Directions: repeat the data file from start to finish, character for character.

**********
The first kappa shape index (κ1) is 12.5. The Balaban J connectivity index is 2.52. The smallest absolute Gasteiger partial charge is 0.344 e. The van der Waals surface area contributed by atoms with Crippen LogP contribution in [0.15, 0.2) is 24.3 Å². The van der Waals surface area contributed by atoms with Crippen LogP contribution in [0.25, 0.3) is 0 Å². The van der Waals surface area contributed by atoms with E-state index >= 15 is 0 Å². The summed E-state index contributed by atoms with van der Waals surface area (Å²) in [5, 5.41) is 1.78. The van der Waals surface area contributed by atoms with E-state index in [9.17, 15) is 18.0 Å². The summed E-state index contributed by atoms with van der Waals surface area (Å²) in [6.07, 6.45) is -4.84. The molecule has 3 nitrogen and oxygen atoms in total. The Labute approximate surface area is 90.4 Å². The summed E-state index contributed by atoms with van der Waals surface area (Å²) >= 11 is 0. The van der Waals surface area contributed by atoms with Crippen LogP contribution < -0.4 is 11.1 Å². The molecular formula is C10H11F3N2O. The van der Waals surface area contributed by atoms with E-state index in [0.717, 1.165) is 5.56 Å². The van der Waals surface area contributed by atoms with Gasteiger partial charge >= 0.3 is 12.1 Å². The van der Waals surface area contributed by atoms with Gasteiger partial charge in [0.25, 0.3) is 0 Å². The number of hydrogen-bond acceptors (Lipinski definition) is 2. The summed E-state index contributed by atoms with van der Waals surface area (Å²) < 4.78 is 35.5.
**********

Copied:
The first kappa shape index (κ1) is 12.5. The Balaban J connectivity index is 2.52. The smallest absolute Gasteiger partial charge is 0.344 e. The van der Waals surface area contributed by atoms with Crippen LogP contribution in [0.15, 0.2) is 24.3 Å². The van der Waals surface area contributed by atoms with Crippen LogP contribution in [0.25, 0.3) is 0 Å². The van der Waals surface area contributed by atoms with E-state index >= 15 is 0 Å². The summed E-state index contributed by atoms with van der Waals surface area (Å²) in [5, 5.41) is 1.78. The van der Waals surface area contributed by atoms with E-state index in [9.17, 15) is 18.0 Å². The summed E-state index contributed by atoms with van der Waals surface area (Å²) in [6.07, 6.45) is -4.84. The molecule has 3 nitrogen and oxygen atoms in total. The Labute approximate surface area is 90.4 Å². The summed E-state index contributed by atoms with van der Waals surface area (Å²) >= 11 is 0. The van der Waals surface area contributed by atoms with Crippen LogP contribution < -0.4 is 11.1 Å². The molecular formula is C10H11F3N2O. The van der Waals surface area contributed by atoms with E-state index in [0.717, 1.165) is 5.56 Å². The van der Waals surface area contributed by atoms with Gasteiger partial charge >= 0.3 is 12.1 Å². The van der Waals surface area contributed by atoms with Gasteiger partial charge in [0.25, 0.3) is 0 Å². The number of hydrogen-bond acceptors (Lipinski definition) is 2. The summed E-state index contributed by atoms with van der Waals surface area (Å²) < 4.78 is 35.5.